Earlier this year, in search of a new hobby, I took an Amateur radio course (also known as ham radio) and received my license about a month ago. Amateur radio is all about non-commercial communication over radio waves. Most consumer walkie-talkies (like ones using the FRS) work only over several kilometers in the best of conditions. Believe it or not, Amateurs are able to use equipment to communicate all over the world, and even into space contacting the International Space Station using radio frequencies. This kind of communication was probably more popular decades ago when there was no Internet, or cheap long distance phone calls. However, Amateurs still involve themselves in activities such as contests contacting the most people, and on a more practical level (at least to me) emergency and volunteer event communications.
So putting my new license into use, last Sunday I helped out with the Vancouver Sun Run as an Amateur Radio operator. With about 80 other Amateurs, we were positioned in pairs along the entire 10km route.
I went to check out Richmond Night Market at its new location near River Rock Casino. Something they don’t advertise on their website is that there’s a $1.50 admission fee into the venue (side note: they must be making on the order of tens of thousands of dollars a night with this system, not even including booth rental fees!).
I decided it wasn’t worth it since all I wanted to do was a quick wander. I had my radio scanner on during the walk in from Bridgeport Station after seeing some of the traffic control personnel on their FRS walkie-talkies. So as I was walking back through the parking lot, I was listening more intently on the constant broadcasts from the parking crew. I actually walked around the parking lot trying to correlate what I was hearing over the radio to actions on the ground.
From what I could tell, parking and traffic management was taken care of by two groups. Traffic flagging on the streets was contracted out to ATC Traffic Safety, while parking lot direction was done by an in-house team.
I focused on the parking lot situation since that was much more interesting than what was happening on the streets. The setup was that there was one entranceway that extends past No. 3 Road to the northwest. There were several tracks of parking spaces, each labeled an alphabetic letter.
I finally realized that the person spewing out commands over the walkie-talkie was situated on top of a construction lift in the middle of the parking lot. This person acted as “ground traffic control”. From this vantage point he could see which tracks had spaces, and could inform his flaggers on the ground (each also equipped with a walkie-talkie) where to stand and which tracks were best to direct cars into.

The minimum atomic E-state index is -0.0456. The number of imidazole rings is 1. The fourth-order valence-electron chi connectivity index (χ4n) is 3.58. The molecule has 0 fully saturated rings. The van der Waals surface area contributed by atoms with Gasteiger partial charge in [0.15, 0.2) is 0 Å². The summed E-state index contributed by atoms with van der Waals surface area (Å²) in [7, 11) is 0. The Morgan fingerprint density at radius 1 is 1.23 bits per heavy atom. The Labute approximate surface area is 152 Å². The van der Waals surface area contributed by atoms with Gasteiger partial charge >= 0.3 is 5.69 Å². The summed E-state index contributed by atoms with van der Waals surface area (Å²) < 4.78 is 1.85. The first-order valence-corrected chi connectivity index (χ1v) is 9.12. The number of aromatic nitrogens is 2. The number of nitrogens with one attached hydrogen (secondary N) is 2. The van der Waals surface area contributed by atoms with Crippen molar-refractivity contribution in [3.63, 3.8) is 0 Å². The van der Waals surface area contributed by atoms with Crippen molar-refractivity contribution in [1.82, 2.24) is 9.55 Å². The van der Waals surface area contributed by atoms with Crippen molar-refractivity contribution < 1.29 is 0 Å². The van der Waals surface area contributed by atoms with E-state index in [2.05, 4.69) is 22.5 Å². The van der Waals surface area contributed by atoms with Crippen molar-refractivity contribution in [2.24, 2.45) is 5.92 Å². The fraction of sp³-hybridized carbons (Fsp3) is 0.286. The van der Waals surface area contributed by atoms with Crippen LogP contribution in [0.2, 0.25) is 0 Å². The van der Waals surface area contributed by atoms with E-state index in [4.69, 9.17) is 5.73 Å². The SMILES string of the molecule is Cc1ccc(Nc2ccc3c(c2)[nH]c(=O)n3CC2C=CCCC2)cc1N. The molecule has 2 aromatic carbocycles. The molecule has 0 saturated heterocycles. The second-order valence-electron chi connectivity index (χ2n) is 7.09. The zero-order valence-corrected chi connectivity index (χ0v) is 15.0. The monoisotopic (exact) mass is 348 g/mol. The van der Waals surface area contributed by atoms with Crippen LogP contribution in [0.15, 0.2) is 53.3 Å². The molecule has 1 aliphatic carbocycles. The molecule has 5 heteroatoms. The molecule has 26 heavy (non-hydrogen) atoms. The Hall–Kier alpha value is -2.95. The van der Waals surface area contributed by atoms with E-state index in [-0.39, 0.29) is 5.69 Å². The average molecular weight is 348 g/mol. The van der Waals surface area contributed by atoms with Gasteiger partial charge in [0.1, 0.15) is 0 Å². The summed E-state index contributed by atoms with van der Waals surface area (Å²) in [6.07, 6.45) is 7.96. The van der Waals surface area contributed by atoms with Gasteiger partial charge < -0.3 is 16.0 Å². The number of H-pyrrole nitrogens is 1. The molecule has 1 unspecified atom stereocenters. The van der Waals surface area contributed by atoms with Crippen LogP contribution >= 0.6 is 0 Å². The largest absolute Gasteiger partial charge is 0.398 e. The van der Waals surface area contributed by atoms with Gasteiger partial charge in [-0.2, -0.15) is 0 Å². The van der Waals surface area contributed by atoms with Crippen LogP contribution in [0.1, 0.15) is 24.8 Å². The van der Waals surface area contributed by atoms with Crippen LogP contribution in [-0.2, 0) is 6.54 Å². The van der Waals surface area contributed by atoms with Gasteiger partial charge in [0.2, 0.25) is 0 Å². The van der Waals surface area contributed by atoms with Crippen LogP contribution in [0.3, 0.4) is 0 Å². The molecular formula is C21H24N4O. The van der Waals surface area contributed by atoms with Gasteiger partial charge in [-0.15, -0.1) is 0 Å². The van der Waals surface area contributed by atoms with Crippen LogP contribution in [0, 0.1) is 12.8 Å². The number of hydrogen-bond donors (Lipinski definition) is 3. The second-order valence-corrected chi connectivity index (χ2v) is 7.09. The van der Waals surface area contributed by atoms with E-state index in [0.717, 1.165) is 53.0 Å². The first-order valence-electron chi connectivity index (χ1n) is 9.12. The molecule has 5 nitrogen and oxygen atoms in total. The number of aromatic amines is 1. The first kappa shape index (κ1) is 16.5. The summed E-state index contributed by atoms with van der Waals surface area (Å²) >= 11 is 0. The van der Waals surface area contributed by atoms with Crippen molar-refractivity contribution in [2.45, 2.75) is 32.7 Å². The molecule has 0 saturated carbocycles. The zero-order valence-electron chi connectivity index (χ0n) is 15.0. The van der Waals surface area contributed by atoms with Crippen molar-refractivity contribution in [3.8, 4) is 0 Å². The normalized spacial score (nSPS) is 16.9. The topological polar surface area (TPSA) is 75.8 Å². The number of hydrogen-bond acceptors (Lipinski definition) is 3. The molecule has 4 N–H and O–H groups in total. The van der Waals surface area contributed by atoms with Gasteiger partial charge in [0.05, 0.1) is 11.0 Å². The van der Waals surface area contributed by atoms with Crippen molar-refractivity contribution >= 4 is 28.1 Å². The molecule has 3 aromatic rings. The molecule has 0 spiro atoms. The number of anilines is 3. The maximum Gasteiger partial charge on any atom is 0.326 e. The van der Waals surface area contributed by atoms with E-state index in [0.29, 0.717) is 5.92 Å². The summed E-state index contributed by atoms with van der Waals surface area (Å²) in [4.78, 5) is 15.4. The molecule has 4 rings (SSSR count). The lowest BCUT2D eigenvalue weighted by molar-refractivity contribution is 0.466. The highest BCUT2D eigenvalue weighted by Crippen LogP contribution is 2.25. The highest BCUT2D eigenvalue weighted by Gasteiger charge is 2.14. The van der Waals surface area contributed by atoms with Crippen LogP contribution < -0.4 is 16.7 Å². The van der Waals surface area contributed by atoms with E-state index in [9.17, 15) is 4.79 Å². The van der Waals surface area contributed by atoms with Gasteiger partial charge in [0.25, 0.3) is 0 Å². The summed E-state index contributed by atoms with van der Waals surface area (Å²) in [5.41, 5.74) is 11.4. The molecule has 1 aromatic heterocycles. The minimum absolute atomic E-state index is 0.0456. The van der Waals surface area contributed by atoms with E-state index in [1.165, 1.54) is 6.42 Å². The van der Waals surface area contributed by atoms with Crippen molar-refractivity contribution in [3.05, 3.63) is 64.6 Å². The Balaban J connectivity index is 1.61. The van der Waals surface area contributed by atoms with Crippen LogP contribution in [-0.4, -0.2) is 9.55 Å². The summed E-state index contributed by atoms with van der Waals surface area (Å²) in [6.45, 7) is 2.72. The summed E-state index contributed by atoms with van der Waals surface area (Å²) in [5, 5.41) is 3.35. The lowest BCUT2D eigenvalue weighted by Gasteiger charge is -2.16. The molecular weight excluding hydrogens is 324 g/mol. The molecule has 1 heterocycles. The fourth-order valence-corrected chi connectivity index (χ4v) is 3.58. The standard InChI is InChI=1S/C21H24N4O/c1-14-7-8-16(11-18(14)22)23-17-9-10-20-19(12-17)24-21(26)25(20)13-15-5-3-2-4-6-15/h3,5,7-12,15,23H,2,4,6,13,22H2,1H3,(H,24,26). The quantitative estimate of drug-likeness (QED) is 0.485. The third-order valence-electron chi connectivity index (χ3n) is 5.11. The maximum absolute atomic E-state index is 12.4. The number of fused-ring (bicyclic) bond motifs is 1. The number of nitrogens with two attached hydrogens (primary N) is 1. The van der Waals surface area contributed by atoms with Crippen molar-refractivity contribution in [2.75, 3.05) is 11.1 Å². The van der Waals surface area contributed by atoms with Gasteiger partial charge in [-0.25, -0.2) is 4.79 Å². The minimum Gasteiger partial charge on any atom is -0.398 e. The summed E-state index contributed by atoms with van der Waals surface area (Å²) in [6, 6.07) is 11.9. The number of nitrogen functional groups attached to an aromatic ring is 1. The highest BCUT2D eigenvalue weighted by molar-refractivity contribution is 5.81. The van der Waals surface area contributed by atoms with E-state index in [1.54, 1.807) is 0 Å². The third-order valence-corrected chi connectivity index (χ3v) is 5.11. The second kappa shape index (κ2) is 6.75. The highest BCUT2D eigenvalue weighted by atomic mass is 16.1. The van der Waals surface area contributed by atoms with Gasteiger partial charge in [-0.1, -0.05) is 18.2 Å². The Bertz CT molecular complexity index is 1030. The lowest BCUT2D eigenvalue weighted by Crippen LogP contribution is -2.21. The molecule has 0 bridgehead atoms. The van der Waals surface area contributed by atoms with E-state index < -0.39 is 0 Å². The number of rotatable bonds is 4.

The parking team communicated constantly back and forth. From which tracks to push cars into, to dealing with cars needing jump starts, to dealing with drivers who ignore one-way signs, everything was communicated. They were also in constant contact with the site team, so that any related issues were relayed back and forth.
Their test tonight came when there was an accident on stage, and an ambulance was called. Parking was notified by the site team immediately, and the parking supervisor (who I assumed was the guy on the lift) came up with a plan and made sure everyone knew where they were supposed to be, and what they were supposed to do. People were assigned to clear emergency paths, to ensure emergency access gates were manned, who was going to lead the ambulance, etc. They got a plan together within a few minutes, while still dealing with the lineups of traffic coming in and out.
Whether the ambulance actually did arrive is unknown to me as I was leaving around that time. There was quite a delay since it was a non-emergency call, and there was talk about using a car to transport the patient, but when I was waiting for my bus at the Bridgeport bus loop, I once again heard talks of an ambulance.
I think props goes to the parking crew, people who probably don’t receive enough credit, for having an efficient system and excellent communication in trying to get cars parked and departed quickly.
Given the proximity of Bridgeport Station on the Canada Line, I don’t see why more people take public transit to Richmond Night Market. I’d understand needing to drive out to a location like where Summer Night Market is, where there are only limited transit options. But Bridgeport Station is the hub for many suburban services to the south, services to the east, and serviced by the Canada Line for people coming from Richmond or Vancouver. The location is ideal for access via public transit. I’d think that this was a major factor in deciding the location for the venue.
So it turned out instead of having a pointless wander inside Richmond Night Market, I ended up having a nice time analyzing parking lot logistics with my radio scanner.